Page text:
The Sketch: The Liz Hurley of politics is a'stunna' in the House

Click to follow
The Independent Online

So, back to Liz Hurley's breasts. As we noted yesterday: hers is the first cleavage in Britain (a matter of presentation), and the organs themselves are the perfect mix of texture, contour and subcutaneous fat (that is, substance).

I'm speculating a little on the second half of this proposition.

You may care to join me in a momentary reverie. Now then. Come back. That's enough I said!

Is the Liz Hurley of politics equally well endowed?

Yesterday at PMQs we saw that David Cameron is indeed a stunner. Or, more technically, "a stunna". We haven't seen everything, of course.

However, we can tell, even though he hasn't actually had his top off, that he hasn't had work; it's all natural. His first question contained the words: "Getting the good bits of his Education Bill through Parliament."

The good bits of a Bill! Not, you notice, "the effective clauses that will co-ordinate incentives to excellence and deliver the outcomes that ...". No, "the good bits".

The stuff pours out of him in a completely natural, kitchen-table sort of way. When he said: "He's talking about the past, I want to talk about the future. He was the future once." Oh, how that went home. Had Michael Howard said the same thing we would have winced and recoiled. The difference was purely of tone; it had a teasing edge, an almost regretful camaraderie, it was almost sympathetic.

Nothing kills like kindness. It's the second law of politics: "Friends are more dangerous than enemies".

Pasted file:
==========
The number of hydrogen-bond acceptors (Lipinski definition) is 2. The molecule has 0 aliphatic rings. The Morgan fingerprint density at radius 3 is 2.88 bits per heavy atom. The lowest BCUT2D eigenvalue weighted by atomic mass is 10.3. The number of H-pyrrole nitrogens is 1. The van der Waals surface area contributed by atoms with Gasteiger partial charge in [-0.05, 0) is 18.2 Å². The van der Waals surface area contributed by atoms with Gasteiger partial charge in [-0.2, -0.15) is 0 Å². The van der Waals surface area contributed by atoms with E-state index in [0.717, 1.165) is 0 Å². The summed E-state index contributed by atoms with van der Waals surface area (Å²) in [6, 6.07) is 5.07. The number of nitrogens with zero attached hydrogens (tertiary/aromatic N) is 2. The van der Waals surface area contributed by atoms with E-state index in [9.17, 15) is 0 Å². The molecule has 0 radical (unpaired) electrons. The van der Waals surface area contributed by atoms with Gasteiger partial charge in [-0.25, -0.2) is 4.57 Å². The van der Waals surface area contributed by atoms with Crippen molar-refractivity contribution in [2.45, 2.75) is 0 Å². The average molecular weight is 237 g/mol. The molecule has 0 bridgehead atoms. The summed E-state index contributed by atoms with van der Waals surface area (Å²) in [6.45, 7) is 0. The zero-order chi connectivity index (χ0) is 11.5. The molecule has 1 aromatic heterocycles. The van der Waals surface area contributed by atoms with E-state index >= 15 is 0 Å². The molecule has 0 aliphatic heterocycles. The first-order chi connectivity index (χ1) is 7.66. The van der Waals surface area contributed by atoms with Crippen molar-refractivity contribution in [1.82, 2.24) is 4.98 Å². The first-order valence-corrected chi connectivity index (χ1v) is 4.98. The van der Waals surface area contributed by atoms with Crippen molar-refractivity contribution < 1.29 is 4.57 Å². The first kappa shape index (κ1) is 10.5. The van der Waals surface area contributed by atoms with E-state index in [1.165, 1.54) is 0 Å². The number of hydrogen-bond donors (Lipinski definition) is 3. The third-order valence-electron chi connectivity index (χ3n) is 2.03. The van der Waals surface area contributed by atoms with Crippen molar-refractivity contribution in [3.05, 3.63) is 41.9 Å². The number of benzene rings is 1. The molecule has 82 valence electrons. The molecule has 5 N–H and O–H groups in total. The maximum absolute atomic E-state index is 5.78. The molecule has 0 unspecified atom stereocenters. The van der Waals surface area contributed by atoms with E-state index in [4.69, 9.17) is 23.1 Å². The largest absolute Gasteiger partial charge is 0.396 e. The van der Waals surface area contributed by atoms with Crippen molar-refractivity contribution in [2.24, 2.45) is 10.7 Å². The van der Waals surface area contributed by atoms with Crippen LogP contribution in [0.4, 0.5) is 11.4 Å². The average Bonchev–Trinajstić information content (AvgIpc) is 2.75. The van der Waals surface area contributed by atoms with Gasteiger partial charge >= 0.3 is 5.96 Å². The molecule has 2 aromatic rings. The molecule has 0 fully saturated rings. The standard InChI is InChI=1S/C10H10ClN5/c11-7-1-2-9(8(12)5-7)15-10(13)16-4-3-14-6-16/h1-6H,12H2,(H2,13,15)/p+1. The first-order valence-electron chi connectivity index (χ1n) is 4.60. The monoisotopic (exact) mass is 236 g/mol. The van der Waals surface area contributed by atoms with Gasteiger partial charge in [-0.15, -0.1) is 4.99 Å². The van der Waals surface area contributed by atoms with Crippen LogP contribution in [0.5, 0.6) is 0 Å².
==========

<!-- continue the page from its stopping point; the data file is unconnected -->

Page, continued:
What else? He commanded the House. He told off that old battle wagon Hilary Armstrong. He whacked her a particularly Tory way.

"Shouting like a child!," he accused her, the Chief Whip. "Has she finished? Have you finished?"

She had. Her backbench continued with animal noises for the next half hour (parrots, we thought, rather than chickens).

Then there was the policy. His toxic support could not have been more fondly, more intelligently, more ruthlessly applied to the Prime Minister. Readers, I wept.

"Given that the Bill cannot fail with our support, he can afford to be as bold as he would like," he said encouragingly.

One of us! One of us! But only if he has the courage!

The Bill is presented in three parts: Tony Blair's foreward gives us the pure oxygen of free market education (at his best when boldest, as we know). Ruth Kelly's introduction makes no mention of Sweden, Chicago or vouchers.

The Bill itself, hilariously, gives more power to local authorities. Therein lies the debate, and it's one that Cameron can win.

He is the Prime Minister's intellectual superior, after all. And he really does agree with him.

But the Prime Minister didn't lose the exchanges, let no one think that. Some Tories were excitedly saying, "Blair's finished!" Oh, no, no, no. That would be a very grave error to think that.

simoncarr75@hotmail.com

Comments